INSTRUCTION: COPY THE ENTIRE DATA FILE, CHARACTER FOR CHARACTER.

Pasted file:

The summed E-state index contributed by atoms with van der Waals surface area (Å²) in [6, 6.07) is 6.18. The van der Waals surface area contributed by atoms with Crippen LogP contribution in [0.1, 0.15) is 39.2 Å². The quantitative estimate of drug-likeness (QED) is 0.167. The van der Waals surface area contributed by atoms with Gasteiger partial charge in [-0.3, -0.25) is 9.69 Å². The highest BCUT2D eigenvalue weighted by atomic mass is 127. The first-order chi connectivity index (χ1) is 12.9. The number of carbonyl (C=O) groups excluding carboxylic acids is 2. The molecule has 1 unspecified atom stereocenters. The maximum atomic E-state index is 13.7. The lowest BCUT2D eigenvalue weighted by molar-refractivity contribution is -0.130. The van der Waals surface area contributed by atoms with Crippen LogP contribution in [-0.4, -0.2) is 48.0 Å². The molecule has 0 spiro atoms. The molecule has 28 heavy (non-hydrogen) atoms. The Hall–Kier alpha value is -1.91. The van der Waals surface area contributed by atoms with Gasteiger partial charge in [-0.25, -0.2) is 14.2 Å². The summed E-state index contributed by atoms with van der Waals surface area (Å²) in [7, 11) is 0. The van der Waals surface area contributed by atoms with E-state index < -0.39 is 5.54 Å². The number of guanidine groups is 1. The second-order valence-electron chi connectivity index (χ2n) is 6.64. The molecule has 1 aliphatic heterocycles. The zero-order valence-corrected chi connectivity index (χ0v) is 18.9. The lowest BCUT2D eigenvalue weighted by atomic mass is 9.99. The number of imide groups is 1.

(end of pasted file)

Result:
The summed E-state index contributed by atoms with van der Waals surface area (Å²) in [6, 6.07) is 6.18. The van der Waals surface area contributed by atoms with Crippen LogP contribution in [0.1, 0.15) is 39.2 Å². The quantitative estimate of drug-likeness (QED) is 0.167. The van der Waals surface area contributed by atoms with Gasteiger partial charge in [-0.3, -0.25) is 9.69 Å². The highest BCUT2D eigenvalue weighted by atomic mass is 127. The first-order chi connectivity index (χ1) is 12.9. The number of carbonyl (C=O) groups excluding carboxylic acids is 2. The molecule has 1 unspecified atom stereocenters. The maximum atomic E-state index is 13.7. The lowest BCUT2D eigenvalue weighted by molar-refractivity contribution is -0.130. The van der Waals surface area contributed by atoms with Crippen LogP contribution in [-0.4, -0.2) is 48.0 Å². The molecule has 0 spiro atoms. The molecule has 28 heavy (non-hydrogen) atoms. The Hall–Kier alpha value is -1.91. The van der Waals surface area contributed by atoms with Gasteiger partial charge in [-0.25, -0.2) is 14.2 Å². The summed E-state index contributed by atoms with van der Waals surface area (Å²) in [7, 11) is 0. The van der Waals surface area contributed by atoms with E-state index < -0.39 is 5.54 Å². The number of guanidine groups is 1. The second-order valence-electron chi connectivity index (χ2n) is 6.64. The molecule has 1 aliphatic heterocycles. The zero-order valence-corrected chi connectivity index (χ0v) is 18.9. The lowest BCUT2D eigenvalue weighted by atomic mass is 9.99. The number of imide groups is 1.